Bombardier: Conquering Transportation Over Air, Land, and Sea

By Diego Torres Silvestre from Sao Paulo, Brazil (CPTM 7000 Series) [CC BY 2.0 (], via Wikimedia Commons

Good entrepreneurs capitalize on emerging trends. Great entrepreneurs create them. As someone who built an international brand on the success of a product that didn’t exit until he invented it in rural Quebec in the 1930’s, there should be little doubt as to which category Joseph-Armand Bombardier belongs.

Dreaming of Defeating Old Man Winter

Joseph-Armand Bombardier was born in the rural Valcourt, Quebec, Canada in 1907. From a very early age, he developed a fascination with transportation and loved to tinker with engines for various vehicles. At the age of 13, he acquired a set of watchmaker’s tools and refurbished an engine for a model locomotive.

But it wasn’t trains that he dreamt of building. In many parts of rural Quebec, the secondary roads weren’t cleared after major snowfalls and so for many, their cars were stored and mobility was limited through the winter.

“From the time I was young, I dreamed of inventing a machine that would conquer the snow,” Bombardier said in an archived interview.

The Snowmobile is Born

In 1922 at the tender age of 15, Bombardier tested his first attempt at a vehicle that could travel on snow when he strapped a refurbished Model T engine on two hitched sleds. The one-kilometer journey made this the snowmobile’s answer to the Wright brothers first flight at Kitty Hawk. His father didn’t grasp the historic significance of the journey and ordered the machine be dismantled for concern for his son’s safety.

Bombardier married Yvonne Labrecque in 1929 and together they had six children. Tragedy struck the family in 1934 when one of their children died after they could not get to the hospital in time due to snow covered roads. This made Bombardier more determined than ever to invent the snow vehicle.

He produced his first functioning snowmobile in 1935 which featured a sprocket wheel and track drive system similar to a tank. He took it to market two years later and after a positive reaction from rural buyers, he launched his manufacturing company which he called L’Auto-Neige Bombardier Limitée (Bombardier Snowmobile Ltd).

From a Product to a Company

Sales of the snow mobile grew through the 1940’s but hit a snag in the late 1940’s when the Province of Quebec started clearing all roadways, decreasing the need for Bombardier’s vehicles. Fortunately, the company helped design other types of vehicles to assist the war effort. These early steps of diversification helped the company grow into what it is today.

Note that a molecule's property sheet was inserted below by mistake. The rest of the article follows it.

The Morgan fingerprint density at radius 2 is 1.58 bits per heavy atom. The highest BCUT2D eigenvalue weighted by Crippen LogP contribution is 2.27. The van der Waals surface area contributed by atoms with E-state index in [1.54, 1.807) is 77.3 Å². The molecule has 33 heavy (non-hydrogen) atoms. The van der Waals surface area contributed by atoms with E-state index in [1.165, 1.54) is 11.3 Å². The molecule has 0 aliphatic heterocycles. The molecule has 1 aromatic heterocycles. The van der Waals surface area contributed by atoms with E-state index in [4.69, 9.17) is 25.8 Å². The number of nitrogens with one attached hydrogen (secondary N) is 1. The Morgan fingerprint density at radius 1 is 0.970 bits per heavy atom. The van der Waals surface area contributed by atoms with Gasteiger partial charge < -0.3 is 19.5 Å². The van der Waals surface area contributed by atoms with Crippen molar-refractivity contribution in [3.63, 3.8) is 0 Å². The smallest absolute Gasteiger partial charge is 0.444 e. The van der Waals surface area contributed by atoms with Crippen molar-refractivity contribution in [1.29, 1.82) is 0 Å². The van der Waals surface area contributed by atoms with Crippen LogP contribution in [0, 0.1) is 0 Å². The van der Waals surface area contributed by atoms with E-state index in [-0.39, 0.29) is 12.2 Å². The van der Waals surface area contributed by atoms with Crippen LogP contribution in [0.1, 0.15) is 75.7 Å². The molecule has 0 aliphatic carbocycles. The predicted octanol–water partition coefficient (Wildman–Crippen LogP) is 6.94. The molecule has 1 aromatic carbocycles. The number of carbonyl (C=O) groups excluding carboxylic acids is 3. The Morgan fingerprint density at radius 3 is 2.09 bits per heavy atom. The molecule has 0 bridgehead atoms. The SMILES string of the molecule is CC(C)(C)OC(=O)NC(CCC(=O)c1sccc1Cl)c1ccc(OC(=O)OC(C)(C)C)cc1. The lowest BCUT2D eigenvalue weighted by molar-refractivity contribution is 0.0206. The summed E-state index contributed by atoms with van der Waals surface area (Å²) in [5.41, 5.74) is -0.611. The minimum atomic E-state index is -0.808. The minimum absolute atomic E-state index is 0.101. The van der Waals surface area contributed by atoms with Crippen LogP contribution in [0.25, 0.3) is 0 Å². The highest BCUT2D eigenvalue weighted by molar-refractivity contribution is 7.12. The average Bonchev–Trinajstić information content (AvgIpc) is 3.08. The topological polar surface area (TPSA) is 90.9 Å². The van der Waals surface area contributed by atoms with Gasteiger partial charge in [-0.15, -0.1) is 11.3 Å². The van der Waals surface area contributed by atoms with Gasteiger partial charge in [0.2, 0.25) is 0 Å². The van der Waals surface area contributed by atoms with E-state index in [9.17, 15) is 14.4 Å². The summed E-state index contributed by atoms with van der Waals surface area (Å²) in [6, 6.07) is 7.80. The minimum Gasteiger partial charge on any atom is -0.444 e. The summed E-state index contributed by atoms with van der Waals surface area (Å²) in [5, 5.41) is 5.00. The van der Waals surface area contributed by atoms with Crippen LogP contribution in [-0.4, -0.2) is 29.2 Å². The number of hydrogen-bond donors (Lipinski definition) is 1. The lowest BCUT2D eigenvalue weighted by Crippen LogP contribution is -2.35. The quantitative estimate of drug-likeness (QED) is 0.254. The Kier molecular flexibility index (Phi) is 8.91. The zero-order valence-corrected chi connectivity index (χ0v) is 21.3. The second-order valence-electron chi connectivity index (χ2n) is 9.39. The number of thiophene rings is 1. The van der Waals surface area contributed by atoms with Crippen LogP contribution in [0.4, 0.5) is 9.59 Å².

In the 1970’s, Bombardier expanded into rail travel and received a huge boost when it won the contract to produce subways cars for the Montreal Metro. Less than a decade later, it was awarded a contract to do the same for the New York Subway system.

In the late 1980’s and early 1990’s, Bombardier expanded their interest in the aviation industry with its purchase of airliner Canadair from the Canadian government as well as the 1990 acquisition of the Learjet company.

Continued Family Ownership

After his death in 1964, the company was handed to his son and son-in-law to fulfill the founder’s vision. Five years later, Bombardier went public with the family maintaining a majority ownership stake that remains to this day. Today, the core of that family includes eight individuals, including executive chairman Pierre Beaudoin, his uncle J.R. André Bombardier and aunt Janine Bombardier. According to a 2015 report in the Globe and Mail, “… members of the Beaudoin-Bombardier family control Bombardier through a special class of stock that carries 10 votes a share. The arrangement, … gives the family 53.4 per cent of the voting rights…”

Moving forward, the family ownership group must decide whether it’s best to hold on to their ownership position or move on and allow new faces to come in.

“Families at their best take a long-term, patient view of what’s going on with their businesses and can hang in there despite what critics say,” Karl Moore, a corporate leadership and strategy specialist at McGill University told the Globe and Mail. “But sometimes it doesn’t work out. Canada and the U.S. are littered with firms whose [founding families] didn’t let go.”

After a rocky 2015, the company rebounded in 2016, by improving its year-over-year cash performance by $778 million. And although it remains to be seen whether the company will continue in family hands, as long as it retains the original Bombadier’s passion for innovation, it seems that the sky is the limit.